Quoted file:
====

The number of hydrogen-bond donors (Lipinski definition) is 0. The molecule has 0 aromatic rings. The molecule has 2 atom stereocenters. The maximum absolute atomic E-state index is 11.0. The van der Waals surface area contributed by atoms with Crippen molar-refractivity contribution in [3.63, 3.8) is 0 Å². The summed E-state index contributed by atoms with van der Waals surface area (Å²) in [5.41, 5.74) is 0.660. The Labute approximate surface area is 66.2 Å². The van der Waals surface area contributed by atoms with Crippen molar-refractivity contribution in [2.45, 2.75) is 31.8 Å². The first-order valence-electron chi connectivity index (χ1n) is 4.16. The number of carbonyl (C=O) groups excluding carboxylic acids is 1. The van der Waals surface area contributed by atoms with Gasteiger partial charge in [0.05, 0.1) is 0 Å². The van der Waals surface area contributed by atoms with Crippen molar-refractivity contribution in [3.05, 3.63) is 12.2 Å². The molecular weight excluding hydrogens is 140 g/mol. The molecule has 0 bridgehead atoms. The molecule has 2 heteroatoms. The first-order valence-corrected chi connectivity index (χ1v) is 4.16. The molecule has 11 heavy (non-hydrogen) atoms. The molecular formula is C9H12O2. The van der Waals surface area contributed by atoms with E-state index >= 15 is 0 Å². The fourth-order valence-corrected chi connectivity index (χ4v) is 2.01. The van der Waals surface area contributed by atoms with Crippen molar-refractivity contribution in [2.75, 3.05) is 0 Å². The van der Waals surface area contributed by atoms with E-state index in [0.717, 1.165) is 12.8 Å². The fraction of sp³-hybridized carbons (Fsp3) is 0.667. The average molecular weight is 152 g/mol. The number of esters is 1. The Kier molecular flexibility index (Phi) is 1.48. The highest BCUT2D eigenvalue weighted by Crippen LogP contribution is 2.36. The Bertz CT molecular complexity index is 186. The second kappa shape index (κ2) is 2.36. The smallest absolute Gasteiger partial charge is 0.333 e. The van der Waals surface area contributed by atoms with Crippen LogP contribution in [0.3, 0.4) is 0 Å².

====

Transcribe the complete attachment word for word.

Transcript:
The number of hydrogen-bond donors (Lipinski definition) is 0. The molecule has 0 aromatic rings. The molecule has 2 atom stereocenters. The maximum absolute atomic E-state index is 11.0. The van der Waals surface area contributed by atoms with Crippen molar-refractivity contribution in [3.63, 3.8) is 0 Å². The summed E-state index contributed by atoms with van der Waals surface area (Å²) in [5.41, 5.74) is 0.660. The Labute approximate surface area is 66.2 Å². The van der Waals surface area contributed by atoms with Crippen molar-refractivity contribution in [2.45, 2.75) is 31.8 Å². The first-order valence-electron chi connectivity index (χ1n) is 4.16. The number of carbonyl (C=O) groups excluding carboxylic acids is 1. The van der Waals surface area contributed by atoms with Gasteiger partial charge in [0.05, 0.1) is 0 Å². The van der Waals surface area contributed by atoms with Crippen molar-refractivity contribution in [3.05, 3.63) is 12.2 Å². The molecular weight excluding hydrogens is 140 g/mol. The molecule has 0 bridgehead atoms. The molecule has 2 heteroatoms. The first-order valence-corrected chi connectivity index (χ1v) is 4.16. The molecule has 11 heavy (non-hydrogen) atoms. The molecular formula is C9H12O2. The van der Waals surface area contributed by atoms with E-state index >= 15 is 0 Å². The fourth-order valence-corrected chi connectivity index (χ4v) is 2.01. The van der Waals surface area contributed by atoms with Crippen molar-refractivity contribution in [2.75, 3.05) is 0 Å². The van der Waals surface area contributed by atoms with E-state index in [0.717, 1.165) is 12.8 Å². The fraction of sp³-hybridized carbons (Fsp3) is 0.667. The average molecular weight is 152 g/mol. The number of esters is 1. The Kier molecular flexibility index (Phi) is 1.48. The highest BCUT2D eigenvalue weighted by Crippen LogP contribution is 2.36. The Bertz CT molecular complexity index is 186. The second kappa shape index (κ2) is 2.36. The smallest absolute Gasteiger partial charge is 0.333 e. The van der Waals surface area contributed by atoms with Crippen LogP contribution in [0.3, 0.4) is 0 Å².